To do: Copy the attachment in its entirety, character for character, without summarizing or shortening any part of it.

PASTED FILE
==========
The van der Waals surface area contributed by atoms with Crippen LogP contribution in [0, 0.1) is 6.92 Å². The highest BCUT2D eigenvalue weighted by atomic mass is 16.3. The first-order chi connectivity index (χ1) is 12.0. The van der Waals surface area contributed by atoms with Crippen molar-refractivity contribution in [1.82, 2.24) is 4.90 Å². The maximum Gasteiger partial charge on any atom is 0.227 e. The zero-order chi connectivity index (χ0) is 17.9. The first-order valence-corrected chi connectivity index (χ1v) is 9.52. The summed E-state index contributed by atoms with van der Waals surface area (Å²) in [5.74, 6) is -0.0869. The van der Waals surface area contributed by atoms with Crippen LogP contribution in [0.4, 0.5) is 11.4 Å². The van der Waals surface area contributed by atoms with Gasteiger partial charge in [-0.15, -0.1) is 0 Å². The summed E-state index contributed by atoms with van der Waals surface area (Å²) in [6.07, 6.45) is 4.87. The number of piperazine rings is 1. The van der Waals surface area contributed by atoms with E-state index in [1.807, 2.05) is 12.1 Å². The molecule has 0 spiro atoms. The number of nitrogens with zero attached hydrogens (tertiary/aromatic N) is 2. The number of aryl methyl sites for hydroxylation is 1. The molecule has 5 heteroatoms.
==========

The van der Waals surface area contributed by atoms with Crippen LogP contribution in [0, 0.1) is 6.92 Å². The highest BCUT2D eigenvalue weighted by atomic mass is 16.3. The first-order chi connectivity index (χ1) is 12.0. The van der Waals surface area contributed by atoms with Crippen molar-refractivity contribution in [1.82, 2.24) is 4.90 Å². The maximum Gasteiger partial charge on any atom is 0.227 e. The zero-order chi connectivity index (χ0) is 17.9. The first-order valence-corrected chi connectivity index (χ1v) is 9.52. The summed E-state index contributed by atoms with van der Waals surface area (Å²) in [5.74, 6) is -0.0869. The van der Waals surface area contributed by atoms with Crippen LogP contribution in [0.4, 0.5) is 11.4 Å². The van der Waals surface area contributed by atoms with Gasteiger partial charge in [-0.15, -0.1) is 0 Å². The summed E-state index contributed by atoms with van der Waals surface area (Å²) in [6.07, 6.45) is 4.87. The number of piperazine rings is 1. The van der Waals surface area contributed by atoms with E-state index in [1.807, 2.05) is 12.1 Å². The molecule has 0 spiro atoms. The number of nitrogens with zero attached hydrogens (tertiary/aromatic N) is 2. The number of aryl methyl sites for hydroxylation is 1. The molecule has 5 heteroatoms.